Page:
Starring: George Clooney, Shailene Woodly, Amara Miller, Mattew Lillard
Screenplay by: Alexander Payne, Jim Nash, Nat Faxon
Genre: Drama, Comedy
Colour, 110 Minutes
I am glad I finally ended up getting to watch this as it is a touching, funny and moving film that gracefully shows the messiness of family problems. George Clooney gave excellently realistically charged performances as the father of two daughters who has recently become emotionally broken down with the chaotic and heart-breaking incident. Alexander Payne wrote and directed this blissful film and did a clean job. The Academy (Academy Awards) loves this film. Does it live up to its monumental premise? To an extent, yes, and it is definitely worthy of some of its nominations including Clooney for best actor.
George Clooney is Matt King; a land baron who tries to re-connect with his two daughters after his wife suffers a boating accident. That is the core of the films plot.
Alexander Payne’s direction was great and the very first opening shot that shows a woman on a Jet ski, which then fades out. We then fade in meeting Clooney and it seems now, the woman we just saw on the Jet Ski has had an accident. Not once do we hear the character always talked about speak, which gives this film an excellent spark as despite the character having no presence, they cause problems.
The only flaw of the film is how stretched out the tragedy is. It seems the mothers accident has spiralled the rest of the family down into havoc. The ill mother is like the films theme in which it revolves around as the family squanders to find out more about her affair, but the final moments with the mother are far too stretched and overdone with emotion trying quite hard to get the audience crying. Well, I was not shedding any tears but I am human, so the emotions thrown in all over this film make it realistically touching.
Faxon's, Rash's and Payne’s script was nothing short of wonderful. The humour that has been thrown in to relax the audience and give them a break from all the drama worked extremely well. I often found myself laughing at scenes such as when Alex’s friend is punched by Matt’s grandfather. The humour throughout is not ‘laugh-out-loud’ humour, but subtle humour which gives the film a beautiful balance between drama and comedy.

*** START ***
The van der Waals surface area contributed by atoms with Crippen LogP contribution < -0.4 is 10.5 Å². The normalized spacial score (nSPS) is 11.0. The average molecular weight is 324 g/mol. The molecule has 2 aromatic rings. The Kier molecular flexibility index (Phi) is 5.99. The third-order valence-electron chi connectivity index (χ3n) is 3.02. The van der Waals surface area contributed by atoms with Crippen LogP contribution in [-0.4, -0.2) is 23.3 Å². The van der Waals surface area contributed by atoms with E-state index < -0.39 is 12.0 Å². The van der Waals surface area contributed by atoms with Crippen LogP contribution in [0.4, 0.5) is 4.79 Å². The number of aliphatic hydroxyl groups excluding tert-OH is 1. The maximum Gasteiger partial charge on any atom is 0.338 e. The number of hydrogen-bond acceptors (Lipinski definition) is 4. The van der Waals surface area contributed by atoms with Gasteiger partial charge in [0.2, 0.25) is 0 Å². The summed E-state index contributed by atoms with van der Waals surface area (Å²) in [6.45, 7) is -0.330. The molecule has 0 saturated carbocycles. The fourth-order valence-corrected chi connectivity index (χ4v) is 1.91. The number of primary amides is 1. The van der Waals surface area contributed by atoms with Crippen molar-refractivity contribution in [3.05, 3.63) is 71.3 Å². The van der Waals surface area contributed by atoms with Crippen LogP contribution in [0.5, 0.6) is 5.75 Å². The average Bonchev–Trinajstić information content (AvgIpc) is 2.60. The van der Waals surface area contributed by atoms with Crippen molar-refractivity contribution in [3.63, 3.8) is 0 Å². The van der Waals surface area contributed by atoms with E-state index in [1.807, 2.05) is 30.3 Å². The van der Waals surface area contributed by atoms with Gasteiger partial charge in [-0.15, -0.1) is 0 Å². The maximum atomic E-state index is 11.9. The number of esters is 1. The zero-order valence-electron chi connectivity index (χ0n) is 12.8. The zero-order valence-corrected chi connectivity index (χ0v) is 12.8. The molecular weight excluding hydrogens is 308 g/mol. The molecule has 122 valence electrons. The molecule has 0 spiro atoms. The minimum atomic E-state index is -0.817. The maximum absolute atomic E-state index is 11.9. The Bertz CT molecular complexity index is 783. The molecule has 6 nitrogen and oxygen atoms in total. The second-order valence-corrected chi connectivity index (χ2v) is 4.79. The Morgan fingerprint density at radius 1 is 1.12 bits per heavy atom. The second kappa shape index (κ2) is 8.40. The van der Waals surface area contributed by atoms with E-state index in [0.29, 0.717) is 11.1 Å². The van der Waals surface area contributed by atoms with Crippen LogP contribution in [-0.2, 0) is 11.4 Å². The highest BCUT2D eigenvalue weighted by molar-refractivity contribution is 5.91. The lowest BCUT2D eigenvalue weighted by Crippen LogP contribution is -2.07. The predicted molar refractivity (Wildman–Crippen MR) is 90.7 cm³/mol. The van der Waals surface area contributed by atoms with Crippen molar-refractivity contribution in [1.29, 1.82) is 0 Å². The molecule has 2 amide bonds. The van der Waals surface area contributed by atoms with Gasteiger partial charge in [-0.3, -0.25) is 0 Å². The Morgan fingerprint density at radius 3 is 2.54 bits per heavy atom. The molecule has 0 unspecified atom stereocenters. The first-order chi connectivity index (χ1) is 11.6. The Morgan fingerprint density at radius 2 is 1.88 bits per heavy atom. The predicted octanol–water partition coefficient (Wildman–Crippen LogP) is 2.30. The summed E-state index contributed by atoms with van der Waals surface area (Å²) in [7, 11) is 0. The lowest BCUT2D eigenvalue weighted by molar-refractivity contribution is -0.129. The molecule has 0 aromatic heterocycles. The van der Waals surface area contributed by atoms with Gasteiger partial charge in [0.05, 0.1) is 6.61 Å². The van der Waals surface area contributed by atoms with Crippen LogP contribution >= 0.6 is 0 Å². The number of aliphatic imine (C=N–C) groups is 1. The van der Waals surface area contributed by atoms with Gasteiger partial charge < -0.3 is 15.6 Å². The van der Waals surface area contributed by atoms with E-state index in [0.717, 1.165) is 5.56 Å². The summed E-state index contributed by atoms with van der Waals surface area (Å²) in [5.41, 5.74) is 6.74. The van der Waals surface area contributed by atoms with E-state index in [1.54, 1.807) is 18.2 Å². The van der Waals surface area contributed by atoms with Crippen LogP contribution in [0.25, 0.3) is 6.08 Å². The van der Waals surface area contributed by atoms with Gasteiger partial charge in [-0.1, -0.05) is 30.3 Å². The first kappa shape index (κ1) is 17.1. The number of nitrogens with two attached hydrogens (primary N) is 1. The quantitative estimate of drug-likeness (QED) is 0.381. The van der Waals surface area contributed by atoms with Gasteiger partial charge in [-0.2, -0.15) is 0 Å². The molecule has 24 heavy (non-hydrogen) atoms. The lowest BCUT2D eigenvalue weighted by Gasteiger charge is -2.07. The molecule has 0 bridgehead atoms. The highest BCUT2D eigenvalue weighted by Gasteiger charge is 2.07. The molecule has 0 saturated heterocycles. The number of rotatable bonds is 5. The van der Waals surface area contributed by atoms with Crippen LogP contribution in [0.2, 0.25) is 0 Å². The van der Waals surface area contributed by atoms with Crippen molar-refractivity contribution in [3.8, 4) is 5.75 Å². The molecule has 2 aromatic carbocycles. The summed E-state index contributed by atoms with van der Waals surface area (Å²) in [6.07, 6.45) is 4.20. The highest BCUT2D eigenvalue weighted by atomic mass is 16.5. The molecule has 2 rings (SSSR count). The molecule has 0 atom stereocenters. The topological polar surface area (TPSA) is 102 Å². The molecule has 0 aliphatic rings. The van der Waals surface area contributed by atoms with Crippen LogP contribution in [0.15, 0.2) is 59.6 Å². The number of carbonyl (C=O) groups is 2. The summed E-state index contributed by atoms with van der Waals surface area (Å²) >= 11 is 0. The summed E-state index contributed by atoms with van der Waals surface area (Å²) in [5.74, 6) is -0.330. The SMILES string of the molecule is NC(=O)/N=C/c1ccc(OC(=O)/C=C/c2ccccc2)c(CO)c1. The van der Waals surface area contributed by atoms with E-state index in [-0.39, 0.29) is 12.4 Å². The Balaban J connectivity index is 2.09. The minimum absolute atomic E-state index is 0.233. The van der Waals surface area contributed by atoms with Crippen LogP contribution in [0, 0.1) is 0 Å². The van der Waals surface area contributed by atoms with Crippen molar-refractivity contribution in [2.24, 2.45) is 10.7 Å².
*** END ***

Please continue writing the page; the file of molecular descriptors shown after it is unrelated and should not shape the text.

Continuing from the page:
Moreover, how was Clooney? Marvellous; he portrayed the troubled father beautifully as did most of the actors in the film, including Shailene Woodley and Amara Miller as the daughters.
The critics have acclaimed this quite a lot, with all its nominations, and it lives up to it to an extent. It definitely deserves the nomination for best adapted screenplay (Academy Awards) and same goes for Clooney’s nomination as best actor in a leading role. I guess it deserves the Best Picture nomination, as it is a great film.
Another thing good about the film is the excellent character development. A once rather dysfunctional trio that is disconnected comes together as a family. The final scene of the film was heart-warming and a pleasing way to leave the story as they sit together, like an ordinary family, watching T.V and sharing the sofa. It may or may not leave you satisfied, as there is a moment a few minutes prior to that, that would have made it a beautiful ending.
Verdict: The films delectable sense of humour, fine drama and excellent performances make it one of 2011’s most graciously made films sticking out from all the blockbusters and CGI with its beautiful acting and gorgeous cinematography.
Age Certificate: 15 (R)
Distributed by: Fox Searchlight Pictures